Well as you know, my journaling system is based around studying complexity, reducing the complexity down to what is the most important question. Um, sleeping on it, and then waking up in the morning, first thing, and pre-input brainstorming on it. So I’m feeding the unconscious material to work on, releasing it completely, and then opening up my mind and riffing on it. And then - you were gonna say something?
I was, uh, you saw me pursing my lips like a goldfish. So, here we go: [laughs] the question I had was “Could you give somebody an example of the type of thing that you would drop into your mind so that you can digest it overnight?” What - could you give us an example or examples of the types of things that you might use?
Yeah; I actually, at this point, have been doing this for like twenty-something years, personally, and now I use ‘Question’ somewhat metaphorically. So often studying complexity: I’ll study, like if I’m gonna be working with someone, I’ll study a 20-page psychological diagnostic that somebody’s responded to, and then I just release it completely. And that whole thing will be the question. Then I’ll wake up and sit with it, or I’ll do a workout and then sit with it and I’ll just see what arises: what core patterns, what core themes, what core blockages did I pick up in all of that, right? The unconscious is so much more powerful at studying complexity than the conscious mind.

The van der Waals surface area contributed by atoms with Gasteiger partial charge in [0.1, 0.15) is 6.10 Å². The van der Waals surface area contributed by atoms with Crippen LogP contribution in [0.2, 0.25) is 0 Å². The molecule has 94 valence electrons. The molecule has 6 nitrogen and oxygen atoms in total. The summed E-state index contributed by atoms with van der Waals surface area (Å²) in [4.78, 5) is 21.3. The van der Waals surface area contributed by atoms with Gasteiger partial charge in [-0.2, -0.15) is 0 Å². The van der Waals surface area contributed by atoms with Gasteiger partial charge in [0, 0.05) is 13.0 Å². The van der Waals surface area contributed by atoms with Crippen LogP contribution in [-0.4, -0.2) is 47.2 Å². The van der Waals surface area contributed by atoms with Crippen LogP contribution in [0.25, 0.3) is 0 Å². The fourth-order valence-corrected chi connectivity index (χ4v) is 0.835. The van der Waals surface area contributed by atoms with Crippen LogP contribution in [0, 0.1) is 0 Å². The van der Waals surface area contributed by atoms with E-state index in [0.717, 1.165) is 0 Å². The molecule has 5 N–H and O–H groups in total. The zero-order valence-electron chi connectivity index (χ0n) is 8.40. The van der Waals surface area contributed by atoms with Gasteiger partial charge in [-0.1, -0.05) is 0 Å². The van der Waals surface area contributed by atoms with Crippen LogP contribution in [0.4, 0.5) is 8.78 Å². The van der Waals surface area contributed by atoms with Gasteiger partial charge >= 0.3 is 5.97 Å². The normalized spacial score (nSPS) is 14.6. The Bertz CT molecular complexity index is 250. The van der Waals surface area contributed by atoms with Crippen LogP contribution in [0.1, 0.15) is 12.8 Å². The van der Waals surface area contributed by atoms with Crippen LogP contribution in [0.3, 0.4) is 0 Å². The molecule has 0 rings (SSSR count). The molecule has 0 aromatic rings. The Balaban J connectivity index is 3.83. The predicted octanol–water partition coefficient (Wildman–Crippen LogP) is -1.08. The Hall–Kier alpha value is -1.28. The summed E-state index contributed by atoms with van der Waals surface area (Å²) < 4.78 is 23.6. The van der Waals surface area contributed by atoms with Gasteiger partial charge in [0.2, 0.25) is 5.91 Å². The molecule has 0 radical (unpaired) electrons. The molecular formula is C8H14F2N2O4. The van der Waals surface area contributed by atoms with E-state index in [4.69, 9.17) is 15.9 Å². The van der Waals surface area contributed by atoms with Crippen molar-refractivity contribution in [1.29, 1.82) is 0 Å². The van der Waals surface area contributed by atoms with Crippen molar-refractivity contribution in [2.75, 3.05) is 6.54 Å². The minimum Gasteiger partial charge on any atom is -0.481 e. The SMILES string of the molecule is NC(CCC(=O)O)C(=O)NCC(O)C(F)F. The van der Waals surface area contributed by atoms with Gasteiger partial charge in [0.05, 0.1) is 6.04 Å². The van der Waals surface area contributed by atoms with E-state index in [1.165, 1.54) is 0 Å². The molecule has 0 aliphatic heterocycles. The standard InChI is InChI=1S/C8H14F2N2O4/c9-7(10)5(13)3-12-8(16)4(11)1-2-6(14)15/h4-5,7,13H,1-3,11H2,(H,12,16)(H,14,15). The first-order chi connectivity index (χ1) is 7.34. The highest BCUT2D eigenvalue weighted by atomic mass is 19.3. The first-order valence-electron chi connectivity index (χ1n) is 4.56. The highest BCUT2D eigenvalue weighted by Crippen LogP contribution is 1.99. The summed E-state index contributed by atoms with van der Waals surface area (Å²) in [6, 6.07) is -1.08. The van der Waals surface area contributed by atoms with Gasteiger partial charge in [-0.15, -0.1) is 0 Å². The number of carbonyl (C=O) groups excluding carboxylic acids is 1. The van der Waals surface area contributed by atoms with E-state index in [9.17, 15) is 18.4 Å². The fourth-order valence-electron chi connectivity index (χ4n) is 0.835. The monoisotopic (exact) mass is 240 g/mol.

And are you then just jotting these observations or emergent thoughts down on paper as you capture them in that way? Is that, uh..
Yeah; I actually use Evernote. I’m riffing on Evernote. But there’s often a question as well: I find that most great thinkers are slicing through complexity like a knife through butter, and then they arrive at an area of stuckness, and they’ll spend a long time on that stuckness. And they can spend - consciously at that point - days, weeks, months, at that stuck point. But they can also study everything involved at that stuck point, sleep on it, wake up, and just slice right through.
And so, you know, for me the question is usually that area of stuckness after I’ve studied all the complexity. That rhythm between consciously integrating technical information into my being, and then releasing it, and then seeing what arises is a huge part of how I approach creativity.
And for those people who haven’t heard my conversation with Reid Hoffman, uh, co-founder of LinkedIn, who is called The Oracle of Silicon Valley, oftentimes by A-players in Silicon Valley, he has a nearly-identical process; but he, I believe, does it effectively right before bed; you do not.
Am I right? Okay. Okay, could you explain your rationale for when you sort of infuse your mind with, say, some particular problem, data set, challenge, whatever it might be, and then let it go? What time do you do that and why?